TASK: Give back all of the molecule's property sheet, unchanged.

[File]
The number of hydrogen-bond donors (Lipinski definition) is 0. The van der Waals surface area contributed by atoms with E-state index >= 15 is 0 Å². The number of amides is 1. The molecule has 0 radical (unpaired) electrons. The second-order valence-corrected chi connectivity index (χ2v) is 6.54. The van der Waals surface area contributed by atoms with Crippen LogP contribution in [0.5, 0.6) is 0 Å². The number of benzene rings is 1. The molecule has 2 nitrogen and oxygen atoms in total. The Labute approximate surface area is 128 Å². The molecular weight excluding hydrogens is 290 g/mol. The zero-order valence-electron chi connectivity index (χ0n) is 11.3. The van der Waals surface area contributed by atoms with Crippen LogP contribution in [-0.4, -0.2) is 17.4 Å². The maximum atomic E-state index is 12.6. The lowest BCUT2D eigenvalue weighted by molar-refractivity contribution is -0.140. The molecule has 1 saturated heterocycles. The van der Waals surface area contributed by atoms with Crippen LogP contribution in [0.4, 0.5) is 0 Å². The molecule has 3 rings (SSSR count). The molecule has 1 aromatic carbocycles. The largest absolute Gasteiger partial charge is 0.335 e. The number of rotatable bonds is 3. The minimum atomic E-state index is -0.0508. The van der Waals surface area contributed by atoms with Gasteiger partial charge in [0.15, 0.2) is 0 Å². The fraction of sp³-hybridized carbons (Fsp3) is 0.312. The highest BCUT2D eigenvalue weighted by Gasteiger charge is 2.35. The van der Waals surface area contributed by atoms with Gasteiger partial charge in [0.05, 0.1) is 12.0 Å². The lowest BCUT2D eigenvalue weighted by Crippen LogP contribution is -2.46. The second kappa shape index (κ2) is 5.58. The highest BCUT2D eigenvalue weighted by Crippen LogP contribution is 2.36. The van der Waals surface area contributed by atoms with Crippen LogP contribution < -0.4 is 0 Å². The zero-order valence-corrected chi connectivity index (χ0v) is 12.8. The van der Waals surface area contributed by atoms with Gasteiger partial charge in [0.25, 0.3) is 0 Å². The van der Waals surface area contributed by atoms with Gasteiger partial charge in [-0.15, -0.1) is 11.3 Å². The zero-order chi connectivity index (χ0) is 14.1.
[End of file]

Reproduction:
The number of hydrogen-bond donors (Lipinski definition) is 0. The van der Waals surface area contributed by atoms with E-state index >= 15 is 0 Å². The number of amides is 1. The molecule has 0 radical (unpaired) electrons. The second-order valence-corrected chi connectivity index (χ2v) is 6.54. The van der Waals surface area contributed by atoms with Crippen LogP contribution in [0.5, 0.6) is 0 Å². The number of benzene rings is 1. The molecule has 2 nitrogen and oxygen atoms in total. The Labute approximate surface area is 128 Å². The molecular weight excluding hydrogens is 290 g/mol. The zero-order valence-electron chi connectivity index (χ0n) is 11.3. The van der Waals surface area contributed by atoms with Crippen LogP contribution in [-0.4, -0.2) is 17.4 Å². The maximum atomic E-state index is 12.6. The lowest BCUT2D eigenvalue weighted by molar-refractivity contribution is -0.140. The molecule has 1 saturated heterocycles. The van der Waals surface area contributed by atoms with Crippen LogP contribution in [0.4, 0.5) is 0 Å². The molecule has 3 rings (SSSR count). The molecule has 1 aromatic carbocycles. The largest absolute Gasteiger partial charge is 0.335 e. The number of rotatable bonds is 3. The minimum atomic E-state index is -0.0508. The van der Waals surface area contributed by atoms with Gasteiger partial charge in [0.15, 0.2) is 0 Å². The fraction of sp³-hybridized carbons (Fsp3) is 0.312. The highest BCUT2D eigenvalue weighted by Gasteiger charge is 2.35. The van der Waals surface area contributed by atoms with Gasteiger partial charge in [0.05, 0.1) is 12.0 Å². The lowest BCUT2D eigenvalue weighted by Crippen LogP contribution is -2.46. The second kappa shape index (κ2) is 5.58. The highest BCUT2D eigenvalue weighted by Crippen LogP contribution is 2.36. The van der Waals surface area contributed by atoms with Crippen LogP contribution < -0.4 is 0 Å². The zero-order valence-corrected chi connectivity index (χ0v) is 12.8. The van der Waals surface area contributed by atoms with Gasteiger partial charge in [0.25, 0.3) is 0 Å². The van der Waals surface area contributed by atoms with Gasteiger partial charge in [-0.15, -0.1) is 11.3 Å². The zero-order chi connectivity index (χ0) is 14.1.